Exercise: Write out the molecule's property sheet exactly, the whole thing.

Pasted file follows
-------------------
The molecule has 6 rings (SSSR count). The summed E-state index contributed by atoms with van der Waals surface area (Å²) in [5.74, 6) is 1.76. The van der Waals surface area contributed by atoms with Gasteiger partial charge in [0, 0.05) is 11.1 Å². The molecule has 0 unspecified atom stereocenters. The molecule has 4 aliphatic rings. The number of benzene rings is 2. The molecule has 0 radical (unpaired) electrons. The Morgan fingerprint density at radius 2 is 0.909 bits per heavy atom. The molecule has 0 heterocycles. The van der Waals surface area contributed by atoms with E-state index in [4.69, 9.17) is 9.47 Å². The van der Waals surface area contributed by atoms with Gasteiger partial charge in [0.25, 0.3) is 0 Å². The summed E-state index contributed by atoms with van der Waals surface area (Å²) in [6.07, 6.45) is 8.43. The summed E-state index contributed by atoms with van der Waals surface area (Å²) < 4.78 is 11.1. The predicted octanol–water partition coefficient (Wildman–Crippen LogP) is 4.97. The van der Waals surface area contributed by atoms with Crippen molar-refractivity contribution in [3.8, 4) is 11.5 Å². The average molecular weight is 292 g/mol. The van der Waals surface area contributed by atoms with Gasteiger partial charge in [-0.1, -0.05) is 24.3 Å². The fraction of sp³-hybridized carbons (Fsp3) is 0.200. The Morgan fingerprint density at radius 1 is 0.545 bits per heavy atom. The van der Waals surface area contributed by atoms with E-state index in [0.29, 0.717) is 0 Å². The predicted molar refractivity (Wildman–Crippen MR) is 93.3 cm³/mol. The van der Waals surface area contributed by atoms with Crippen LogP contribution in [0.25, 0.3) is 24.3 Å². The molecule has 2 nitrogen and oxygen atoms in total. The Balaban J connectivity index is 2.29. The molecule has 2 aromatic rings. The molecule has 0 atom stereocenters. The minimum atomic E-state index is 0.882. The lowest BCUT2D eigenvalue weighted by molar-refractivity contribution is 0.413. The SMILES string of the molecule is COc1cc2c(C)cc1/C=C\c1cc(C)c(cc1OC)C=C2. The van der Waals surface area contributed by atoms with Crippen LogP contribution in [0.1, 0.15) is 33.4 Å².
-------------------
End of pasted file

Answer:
The molecule has 6 rings (SSSR count). The summed E-state index contributed by atoms with van der Waals surface area (Å²) in [5.74, 6) is 1.76. The van der Waals surface area contributed by atoms with Gasteiger partial charge in [0, 0.05) is 11.1 Å². The molecule has 0 unspecified atom stereocenters. The molecule has 4 aliphatic rings. The number of benzene rings is 2. The molecule has 0 radical (unpaired) electrons. The Morgan fingerprint density at radius 2 is 0.909 bits per heavy atom. The molecule has 0 heterocycles. The van der Waals surface area contributed by atoms with E-state index in [4.69, 9.17) is 9.47 Å². The van der Waals surface area contributed by atoms with Gasteiger partial charge in [0.25, 0.3) is 0 Å². The summed E-state index contributed by atoms with van der Waals surface area (Å²) in [6.07, 6.45) is 8.43. The summed E-state index contributed by atoms with van der Waals surface area (Å²) < 4.78 is 11.1. The predicted octanol–water partition coefficient (Wildman–Crippen LogP) is 4.97. The van der Waals surface area contributed by atoms with Crippen molar-refractivity contribution in [3.8, 4) is 11.5 Å². The average molecular weight is 292 g/mol. The van der Waals surface area contributed by atoms with Gasteiger partial charge in [-0.1, -0.05) is 24.3 Å². The fraction of sp³-hybridized carbons (Fsp3) is 0.200. The Morgan fingerprint density at radius 1 is 0.545 bits per heavy atom. The van der Waals surface area contributed by atoms with E-state index in [0.29, 0.717) is 0 Å². The predicted molar refractivity (Wildman–Crippen MR) is 93.3 cm³/mol. The van der Waals surface area contributed by atoms with Crippen LogP contribution in [0.25, 0.3) is 24.3 Å². The molecule has 2 nitrogen and oxygen atoms in total. The Balaban J connectivity index is 2.29. The molecule has 2 aromatic rings. The molecule has 0 atom stereocenters. The minimum atomic E-state index is 0.882. The lowest BCUT2D eigenvalue weighted by molar-refractivity contribution is 0.413. The SMILES string of the molecule is COc1cc2c(C)cc1/C=C\c1cc(C)c(cc1OC)C=C2. The van der Waals surface area contributed by atoms with Crippen LogP contribution in [0.1, 0.15) is 33.4 Å².